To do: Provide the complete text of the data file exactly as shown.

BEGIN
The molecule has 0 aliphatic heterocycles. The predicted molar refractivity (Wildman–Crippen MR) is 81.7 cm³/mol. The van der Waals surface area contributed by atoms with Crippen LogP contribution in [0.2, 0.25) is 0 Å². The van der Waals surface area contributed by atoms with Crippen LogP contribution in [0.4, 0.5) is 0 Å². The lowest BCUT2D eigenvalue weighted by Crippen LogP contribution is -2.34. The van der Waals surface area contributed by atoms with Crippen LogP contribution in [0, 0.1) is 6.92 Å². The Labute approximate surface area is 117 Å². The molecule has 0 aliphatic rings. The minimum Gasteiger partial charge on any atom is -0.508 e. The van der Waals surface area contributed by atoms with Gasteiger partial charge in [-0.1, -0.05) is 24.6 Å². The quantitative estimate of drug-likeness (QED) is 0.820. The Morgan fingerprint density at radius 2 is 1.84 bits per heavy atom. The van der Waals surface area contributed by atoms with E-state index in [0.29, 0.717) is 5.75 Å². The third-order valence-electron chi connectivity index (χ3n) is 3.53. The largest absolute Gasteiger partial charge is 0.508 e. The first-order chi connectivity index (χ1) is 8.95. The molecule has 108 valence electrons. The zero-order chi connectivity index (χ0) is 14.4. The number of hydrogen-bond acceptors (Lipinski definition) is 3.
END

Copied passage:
The molecule has 0 aliphatic heterocycles. The predicted molar refractivity (Wildman–Crippen MR) is 81.7 cm³/mol. The van der Waals surface area contributed by atoms with Crippen LogP contribution in [0.2, 0.25) is 0 Å². The van der Waals surface area contributed by atoms with Crippen LogP contribution in [0.4, 0.5) is 0 Å². The lowest BCUT2D eigenvalue weighted by Crippen LogP contribution is -2.34. The van der Waals surface area contributed by atoms with Crippen LogP contribution in [0, 0.1) is 6.92 Å². The Labute approximate surface area is 117 Å². The molecule has 0 aliphatic rings. The minimum Gasteiger partial charge on any atom is -0.508 e. The van der Waals surface area contributed by atoms with Gasteiger partial charge in [-0.1, -0.05) is 24.6 Å². The quantitative estimate of drug-likeness (QED) is 0.820. The Morgan fingerprint density at radius 2 is 1.84 bits per heavy atom. The van der Waals surface area contributed by atoms with E-state index in [0.29, 0.717) is 5.75 Å². The third-order valence-electron chi connectivity index (χ3n) is 3.53. The largest absolute Gasteiger partial charge is 0.508 e. The first-order chi connectivity index (χ1) is 8.95. The molecule has 108 valence electrons. The zero-order chi connectivity index (χ0) is 14.4. The number of hydrogen-bond acceptors (Lipinski definition) is 3.